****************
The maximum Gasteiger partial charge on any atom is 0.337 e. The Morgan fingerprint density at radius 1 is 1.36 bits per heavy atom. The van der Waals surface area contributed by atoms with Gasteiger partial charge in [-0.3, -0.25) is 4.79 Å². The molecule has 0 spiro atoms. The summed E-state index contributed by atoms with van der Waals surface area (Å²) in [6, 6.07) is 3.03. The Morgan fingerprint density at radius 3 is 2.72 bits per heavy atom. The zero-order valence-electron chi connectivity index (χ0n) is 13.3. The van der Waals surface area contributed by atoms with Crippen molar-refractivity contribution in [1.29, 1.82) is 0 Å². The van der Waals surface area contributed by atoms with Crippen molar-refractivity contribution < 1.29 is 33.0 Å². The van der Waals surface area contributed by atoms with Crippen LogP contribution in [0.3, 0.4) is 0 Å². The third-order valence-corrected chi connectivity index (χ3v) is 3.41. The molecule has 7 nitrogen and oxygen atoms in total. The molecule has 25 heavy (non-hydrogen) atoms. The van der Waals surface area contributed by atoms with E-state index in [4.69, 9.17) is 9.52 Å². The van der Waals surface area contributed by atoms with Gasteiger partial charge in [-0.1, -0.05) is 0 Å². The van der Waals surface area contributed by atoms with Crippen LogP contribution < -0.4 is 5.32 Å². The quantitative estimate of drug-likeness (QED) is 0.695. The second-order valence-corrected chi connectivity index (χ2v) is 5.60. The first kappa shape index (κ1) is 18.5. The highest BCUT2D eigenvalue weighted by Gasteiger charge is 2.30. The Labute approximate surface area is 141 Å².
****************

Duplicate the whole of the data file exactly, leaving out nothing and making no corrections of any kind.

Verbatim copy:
The maximum Gasteiger partial charge on any atom is 0.337 e. The Morgan fingerprint density at radius 1 is 1.36 bits per heavy atom. The van der Waals surface area contributed by atoms with Gasteiger partial charge in [-0.3, -0.25) is 4.79 Å². The molecule has 0 spiro atoms. The summed E-state index contributed by atoms with van der Waals surface area (Å²) in [6, 6.07) is 3.03. The Morgan fingerprint density at radius 3 is 2.72 bits per heavy atom. The zero-order valence-electron chi connectivity index (χ0n) is 13.3. The van der Waals surface area contributed by atoms with Crippen molar-refractivity contribution in [1.29, 1.82) is 0 Å². The van der Waals surface area contributed by atoms with Crippen molar-refractivity contribution < 1.29 is 33.0 Å². The van der Waals surface area contributed by atoms with Crippen LogP contribution in [0.3, 0.4) is 0 Å². The third-order valence-corrected chi connectivity index (χ3v) is 3.41. The molecule has 7 nitrogen and oxygen atoms in total. The molecule has 25 heavy (non-hydrogen) atoms. The van der Waals surface area contributed by atoms with E-state index in [4.69, 9.17) is 9.52 Å². The van der Waals surface area contributed by atoms with Gasteiger partial charge in [-0.1, -0.05) is 0 Å². The van der Waals surface area contributed by atoms with Crippen LogP contribution < -0.4 is 5.32 Å². The quantitative estimate of drug-likeness (QED) is 0.695. The second-order valence-corrected chi connectivity index (χ2v) is 5.60. The first kappa shape index (κ1) is 18.5. The highest BCUT2D eigenvalue weighted by Gasteiger charge is 2.30. The Labute approximate surface area is 141 Å².